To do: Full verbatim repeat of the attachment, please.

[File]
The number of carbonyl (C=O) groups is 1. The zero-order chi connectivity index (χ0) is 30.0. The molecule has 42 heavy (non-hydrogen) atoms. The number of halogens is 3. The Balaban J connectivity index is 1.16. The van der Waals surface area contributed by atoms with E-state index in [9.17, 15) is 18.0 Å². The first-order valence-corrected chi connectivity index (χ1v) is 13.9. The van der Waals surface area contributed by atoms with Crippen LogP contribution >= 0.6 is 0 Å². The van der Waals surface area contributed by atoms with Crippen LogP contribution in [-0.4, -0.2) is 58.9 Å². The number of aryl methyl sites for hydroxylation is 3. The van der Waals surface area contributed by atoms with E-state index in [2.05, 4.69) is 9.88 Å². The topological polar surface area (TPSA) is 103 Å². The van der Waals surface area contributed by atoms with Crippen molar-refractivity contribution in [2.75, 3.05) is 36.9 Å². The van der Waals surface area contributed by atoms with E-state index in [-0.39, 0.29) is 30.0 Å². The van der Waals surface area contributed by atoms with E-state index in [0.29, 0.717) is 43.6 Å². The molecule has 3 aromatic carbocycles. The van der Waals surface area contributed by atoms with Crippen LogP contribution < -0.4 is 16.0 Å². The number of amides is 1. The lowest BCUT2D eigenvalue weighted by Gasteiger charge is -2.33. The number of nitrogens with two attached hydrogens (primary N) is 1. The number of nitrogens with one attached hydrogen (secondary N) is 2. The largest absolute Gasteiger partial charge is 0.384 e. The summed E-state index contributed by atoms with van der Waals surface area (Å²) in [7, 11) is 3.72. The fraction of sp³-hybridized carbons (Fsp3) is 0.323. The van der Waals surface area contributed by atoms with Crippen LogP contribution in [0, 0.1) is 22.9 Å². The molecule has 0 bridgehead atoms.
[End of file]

The number of carbonyl (C=O) groups is 1. The zero-order chi connectivity index (χ0) is 30.0. The molecule has 42 heavy (non-hydrogen) atoms. The number of halogens is 3. The Balaban J connectivity index is 1.16. The van der Waals surface area contributed by atoms with E-state index in [9.17, 15) is 18.0 Å². The first-order valence-corrected chi connectivity index (χ1v) is 13.9. The van der Waals surface area contributed by atoms with Crippen LogP contribution >= 0.6 is 0 Å². The van der Waals surface area contributed by atoms with Crippen LogP contribution in [-0.4, -0.2) is 58.9 Å². The number of aryl methyl sites for hydroxylation is 3. The van der Waals surface area contributed by atoms with E-state index in [2.05, 4.69) is 9.88 Å². The topological polar surface area (TPSA) is 103 Å². The van der Waals surface area contributed by atoms with Crippen molar-refractivity contribution in [2.75, 3.05) is 36.9 Å². The van der Waals surface area contributed by atoms with E-state index in [-0.39, 0.29) is 30.0 Å². The van der Waals surface area contributed by atoms with E-state index in [0.29, 0.717) is 43.6 Å². The molecule has 3 aromatic carbocycles. The van der Waals surface area contributed by atoms with Crippen LogP contribution < -0.4 is 16.0 Å². The number of amides is 1. The lowest BCUT2D eigenvalue weighted by Gasteiger charge is -2.33. The number of nitrogens with two attached hydrogens (primary N) is 1. The number of nitrogens with one attached hydrogen (secondary N) is 2. The largest absolute Gasteiger partial charge is 0.384 e. The summed E-state index contributed by atoms with van der Waals surface area (Å²) in [7, 11) is 3.72. The fraction of sp³-hybridized carbons (Fsp3) is 0.323. The van der Waals surface area contributed by atoms with Crippen LogP contribution in [0, 0.1) is 22.9 Å². The molecule has 0 bridgehead atoms.